resource:audio/* will return all notes that contain some type of audio file.

 

 

 

 

latitude:

 

 

longitude:

 

 

altitude:

 

 

 

 

Searches for notes that were created at or near the specified coordinates.

 

 

 

 

Latitude:37 will return all notes whose latitude value is greater than 37. Add -‍latitude:38 to your search to show results whose latitude is between 37 and 38 degrees. Longitude: and altitude: work exactly the same way.

 

 

 

 

source:

 

 

 

 

Searches for notes by the application or other source used to create them (e.g., ‘mail.smtp’ for notes added via email, ‘web.clip’ for notes added using Web Clipper, etc.).

 

 

 

 

source:mobile.* will return all notes created on a mobile application of some type.

 

 

source:web.clip will return all notes added using Web Clipper.

 

 

 

 

todo:

 

 

 

 

Searches for notes containing one or more checkboxes.

 

 

 

 

todo:true will return all notes containing a checkbox that is checked.

 

 

todo:false will return all notes containing a checkbox that is not checked.

 

 

todo:* will return all notes containing a checkbox, regardless of whether or not it is checked.

 

 

 

 

encryption:

 

 

 

 

Searches for notes that include text that has been encrypted with Evernote’s built-in encryption system.

 

 

 

 

encryption:

 

 

Note: This operator does not require additional values.

 

The Web Clipper

Evernote seems even more powerful once you fully grasp the ability of the web clipper. Currently available for all major browsers (Chrome, Safari, Firefox and Cortana), the Evernote Web Clipper is a lightweight extension that lets you capture articles, images and other content from the web and store it in a variety of formats for later viewing; it’s a simple extension for your web browser that lets you capture full-page articles, images, selected text, important emails, and any web page in 3 easy steps:

  1. Start Clipping: Click the elephant button in your browser toolbar to launch Web Clipper. Select a clip type, full-length or sections of web pages.
  2. Annotate Info: Capture screenshots of web pages, then select an ‘Annotate’ tool to highlight and add visual callouts, such as arrows, to point out design elements you like.
  3. Save It: Determine which notebook you want to save what you just clipped. Or don’t – Evernote has some AI (I’ll get to that), and part of it focuses on smart filing, automatically suggesting related notebook and/or tag for new web clips based on the similarity of your new clip to previous clips.

Search Outside of Evernote

While I suggest Evernote’s WebClipper as a means to snap notes from across the Web or as a tool to save your search strings quickly, it also links your browser to your Evernote. What I didn’t mention, and I commonly include in my preso’s on LinkedIn is that WebClipper plays another critical role. Related results are a feature of Evernote WebClipper that shows you content from your Evernote account right in your web browser (Chrome, Safari, Firefox, and Opera only). When you perform a search in Google, Yahoo!, Bing, or other search engines, Evernote presents related notes alongside your search engine results.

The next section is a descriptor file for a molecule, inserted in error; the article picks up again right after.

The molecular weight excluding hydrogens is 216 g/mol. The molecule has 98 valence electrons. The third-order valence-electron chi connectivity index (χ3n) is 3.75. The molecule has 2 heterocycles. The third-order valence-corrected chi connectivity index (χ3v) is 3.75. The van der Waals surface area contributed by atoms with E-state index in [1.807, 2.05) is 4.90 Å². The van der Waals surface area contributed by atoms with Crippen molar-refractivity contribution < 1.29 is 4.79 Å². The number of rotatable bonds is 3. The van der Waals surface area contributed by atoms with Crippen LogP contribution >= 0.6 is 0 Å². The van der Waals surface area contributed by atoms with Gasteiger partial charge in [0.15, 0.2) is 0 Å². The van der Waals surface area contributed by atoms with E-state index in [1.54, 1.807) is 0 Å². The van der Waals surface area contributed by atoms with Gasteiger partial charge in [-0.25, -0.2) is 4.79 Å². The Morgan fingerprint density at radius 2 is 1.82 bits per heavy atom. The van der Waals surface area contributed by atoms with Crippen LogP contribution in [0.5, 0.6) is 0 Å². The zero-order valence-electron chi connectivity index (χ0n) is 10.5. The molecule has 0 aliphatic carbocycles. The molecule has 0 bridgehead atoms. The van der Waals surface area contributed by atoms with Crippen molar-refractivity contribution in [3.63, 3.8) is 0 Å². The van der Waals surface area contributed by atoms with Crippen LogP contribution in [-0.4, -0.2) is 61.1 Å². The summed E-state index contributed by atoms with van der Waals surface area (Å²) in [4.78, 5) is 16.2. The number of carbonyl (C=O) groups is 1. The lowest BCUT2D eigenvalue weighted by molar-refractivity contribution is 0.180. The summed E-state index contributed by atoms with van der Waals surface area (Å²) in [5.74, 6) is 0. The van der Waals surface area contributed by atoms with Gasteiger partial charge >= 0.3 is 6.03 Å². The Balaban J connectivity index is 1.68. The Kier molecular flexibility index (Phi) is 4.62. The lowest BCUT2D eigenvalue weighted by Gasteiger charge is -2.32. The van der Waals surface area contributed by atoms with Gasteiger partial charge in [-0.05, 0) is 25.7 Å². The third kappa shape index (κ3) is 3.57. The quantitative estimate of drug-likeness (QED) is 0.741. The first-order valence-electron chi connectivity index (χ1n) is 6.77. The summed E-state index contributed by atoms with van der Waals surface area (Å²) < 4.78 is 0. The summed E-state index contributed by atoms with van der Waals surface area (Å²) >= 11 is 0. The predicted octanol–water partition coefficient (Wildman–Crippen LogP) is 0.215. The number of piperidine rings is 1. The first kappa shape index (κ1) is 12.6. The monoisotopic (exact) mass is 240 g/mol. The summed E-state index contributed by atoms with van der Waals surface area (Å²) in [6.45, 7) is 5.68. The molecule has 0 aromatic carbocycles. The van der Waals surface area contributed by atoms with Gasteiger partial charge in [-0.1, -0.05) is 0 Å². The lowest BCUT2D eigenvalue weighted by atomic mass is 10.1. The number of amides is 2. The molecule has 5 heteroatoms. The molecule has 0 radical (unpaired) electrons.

Or maybe we are looking for a candidate that we spoke with previously who was part of another search? When we X-Ray LinkedIn, it also looks through Evernote for similar results.

Syncing Evernote With LinkedIn

While Evernote is immensely useful as a desktop note-taking application, its true power lies in its ability to synchronize your notes to the Evernote on the Web. This allows you to create and find your memories on virtually any computer, web browser or mobile phone. Take Evernote a step further; it is not just another business card scanning device. There is an integration between Evernote and LinkedIn that enhances the way business cards are captured, displayed, and recalled in Evernote. Benefitting from LinkedIn’s network, Evernote can now automatically build a content-rich note around every business card you scan. With full contact information, a link to their current LinkedIn profile, and a photo, plus a section for notes, business cards become searchable contacts in Evernote.

Let’s take a look at how this works:

  1. When you get a new business card, put it down on the table or any contrasting surface and frame it in the business card camera mode of Evernote for iPhone or iPad. The camera will find the card edges and snap a photo. No taps needed.
  2. Evernote instantly digitizes it and, through integration with LinkedIn creates a searchable note in your account with the most up-to-date, relevant information about your new contact. The scanning, optical recognition and LinkedIn searching happen automatically and mechanically.